Be honest: Which of ZARA’s advertising campaigns did you like best?
Can’t remember one?
No wonder, there exists none!
Company without advertising? Impossible!?
Why does this extremely successful clothing retailer does not spend any money for promotion campaigns and applies a kind of “zero-advertising” strategy? In fact, ZARA only spends 0,3 % of revenue on advertising which is comparatively little to the 3,5% its competitors spend.
I was initially confronted with this topic as I read one of Connie Hoe’s post in her marketing blog “freestyle. versetwo (http://blogs.ubc.ca/doyeonhoe/).
In her post “zara & marketing by “zero-marketing”” she describes perfectly why there is no need for ZARA to launch promotional campaigns. This was the first time I read about “USP”, the Unique Selling Proposition.
…Unique Selling What?
So what is this “USP” about? In accordance with Wikipedia, it is an outstanding performance feature used in marketing and sales psychologie that sets an offer e.g. a product considerably apart from its competitors The unique selling proposition should be tenable, target group specific and efficient amongst others concerning price, time and quality. In other words, it is the answer to the question: ” Why should I buy this product from this brand and not from anybody else?”
Thus, a company has to persuade all consumers that buying their products is the best possible solution and that they are better than other companies.
How to become special on the market
Creating this uniqueness could be done by focussing on different product or service aspects: Some entreprises try to distribute their goods as fast as possible (e.g. McDonalds), some intend to make their products very affordable (e.g. Aldi) and others produce their products with high-standart quality (e.g. Gucci). As we all know , these companies are famous for their products and services and thus highly succesful.
On the whole, it does not really matter which of those strategies a company uses to make its products seem extremely outstanding but the company needs to create a nice image of itself to maintain its consumers. If consumers experience that a company is “better” than others, they will come back. The company gets a good reputation, attracts masses of consumers and as a result, generates revenue.
Something economic – Life cycle of the USP!
The best condition for creating a USP is an unsaturated market. During the introduction and growth stage of the product life cycle, it is the first product of its kind available on the market and hence unique.
In the maturity stage, the focusing on product’s unique characteristic in advertising can be problematic. Now, the product is established on the market but competitors try to copy it and offer similar products on the market. The product’s special attribute loses in value and is no longer clearly visible for the consumer. Thus, the marketing strategy has to be adjusted to the conditions of the matured market. As differences between similar products are relatively little, the company that tries to maintain its USP has to react in terms of price or quality changes: Either the company is cheaper as others with the same efficiency or is providing more service for the same price (outpacing strategy). Another strategy tries to create a brand charged with emotions that serves as unique feature and make consumers commit themselves to the company. Advertising for this product can be kept focused and simple according to the products special attributes during this period.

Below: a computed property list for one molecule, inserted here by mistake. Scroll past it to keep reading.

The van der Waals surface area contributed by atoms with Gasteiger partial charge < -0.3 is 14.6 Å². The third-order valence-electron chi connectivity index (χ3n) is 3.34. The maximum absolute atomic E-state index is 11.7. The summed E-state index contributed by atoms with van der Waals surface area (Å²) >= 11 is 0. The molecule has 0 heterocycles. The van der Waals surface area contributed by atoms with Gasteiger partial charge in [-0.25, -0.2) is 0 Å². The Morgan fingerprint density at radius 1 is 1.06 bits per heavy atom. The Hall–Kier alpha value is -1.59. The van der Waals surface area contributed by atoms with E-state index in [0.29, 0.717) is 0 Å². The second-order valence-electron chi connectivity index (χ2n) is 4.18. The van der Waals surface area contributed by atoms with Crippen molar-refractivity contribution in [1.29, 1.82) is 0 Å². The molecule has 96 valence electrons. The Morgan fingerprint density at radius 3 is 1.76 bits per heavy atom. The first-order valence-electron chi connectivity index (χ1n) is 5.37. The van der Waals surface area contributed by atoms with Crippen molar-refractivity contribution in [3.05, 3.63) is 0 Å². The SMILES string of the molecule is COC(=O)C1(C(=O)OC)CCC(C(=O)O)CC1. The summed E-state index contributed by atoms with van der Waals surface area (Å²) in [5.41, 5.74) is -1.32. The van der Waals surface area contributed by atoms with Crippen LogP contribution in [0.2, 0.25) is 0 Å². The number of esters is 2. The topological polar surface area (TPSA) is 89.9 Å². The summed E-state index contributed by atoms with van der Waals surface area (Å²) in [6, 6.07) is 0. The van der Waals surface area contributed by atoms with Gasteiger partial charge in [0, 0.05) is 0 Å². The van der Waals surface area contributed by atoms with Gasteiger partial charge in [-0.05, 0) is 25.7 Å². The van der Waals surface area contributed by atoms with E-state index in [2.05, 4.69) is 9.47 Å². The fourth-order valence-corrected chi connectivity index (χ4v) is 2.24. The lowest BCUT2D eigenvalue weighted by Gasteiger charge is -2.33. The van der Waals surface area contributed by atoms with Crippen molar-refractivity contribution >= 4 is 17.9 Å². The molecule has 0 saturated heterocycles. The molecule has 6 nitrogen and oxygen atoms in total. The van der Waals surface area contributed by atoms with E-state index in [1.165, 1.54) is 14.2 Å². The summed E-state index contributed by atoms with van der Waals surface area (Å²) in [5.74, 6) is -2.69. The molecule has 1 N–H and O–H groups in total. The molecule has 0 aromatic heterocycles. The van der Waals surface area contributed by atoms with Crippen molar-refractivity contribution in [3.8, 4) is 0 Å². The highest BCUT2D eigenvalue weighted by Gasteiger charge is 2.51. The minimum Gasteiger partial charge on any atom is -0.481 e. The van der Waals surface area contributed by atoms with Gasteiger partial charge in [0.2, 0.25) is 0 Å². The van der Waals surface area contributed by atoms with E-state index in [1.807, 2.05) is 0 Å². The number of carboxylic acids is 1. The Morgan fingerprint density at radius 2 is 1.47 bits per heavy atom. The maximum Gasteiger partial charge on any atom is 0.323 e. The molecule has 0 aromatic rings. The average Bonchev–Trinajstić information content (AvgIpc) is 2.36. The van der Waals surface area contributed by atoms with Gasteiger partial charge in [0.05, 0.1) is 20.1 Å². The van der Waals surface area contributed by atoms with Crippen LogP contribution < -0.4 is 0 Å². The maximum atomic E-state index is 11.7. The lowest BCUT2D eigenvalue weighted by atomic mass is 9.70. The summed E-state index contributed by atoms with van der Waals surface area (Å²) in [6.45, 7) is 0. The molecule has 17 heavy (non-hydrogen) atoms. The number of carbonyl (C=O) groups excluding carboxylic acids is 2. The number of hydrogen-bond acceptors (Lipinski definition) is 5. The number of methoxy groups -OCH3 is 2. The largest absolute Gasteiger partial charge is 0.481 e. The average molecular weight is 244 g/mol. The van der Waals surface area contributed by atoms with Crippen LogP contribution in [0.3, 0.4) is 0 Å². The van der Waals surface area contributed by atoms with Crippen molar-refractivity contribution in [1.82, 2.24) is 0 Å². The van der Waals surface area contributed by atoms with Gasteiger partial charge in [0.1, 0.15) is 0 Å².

To cut a long story short: A unique selling proposition has to be established and needs to survive on the market.
What about ZARA now?
ZARA has different outstanding characteristics that give it its Unique Selling Propositon whithout needing advertisments:
- Short processing time: ZARA is very successful and rapid in spotting trends that will be favored by costumers. Moreover, it takes Zara only 30 days from the discovery of a trend until its sale in a shop.
- Great variety of styles: Nearly twice a week, new styles come into ZARA’s shops and stay there for 4 weeks. Therefore, the chance of hitting the spot concerning consumer’s preferences increases as there is a greater choice.
- Low prices: ZARA copies styles from exclusive and expensive brands and makes them affordable to the masses.
- Low quantity of items: In its stores, ZARA keeps only 10 pieces of each style. This scarcity sets buyers under pressure: If they don’t buy an item immediately, they might miss something.
All of these features make ZARA special and hence successful on the market.
Personally, I can confirm the pressure created by the scarcity of items:
Before my research, I did shopping at ZARA’s without knowing that styles change weekly.
I just bought clothes because I liked the styles. But now, I want to go to ZARA to avoid missing something really cool: Maybe I might miss a nice jacket that everyone would have envied me. If you know that something might be unavailable in two weeks, you are more likely to buy it (even if you don’t really need it!).
These ZARA guys are really,really clever. They know how to do marketing and catch us as helpless consumers.
Personal advice: The next time you shop at ZARA, think of its UPS and avoid buying stuff you don’t need!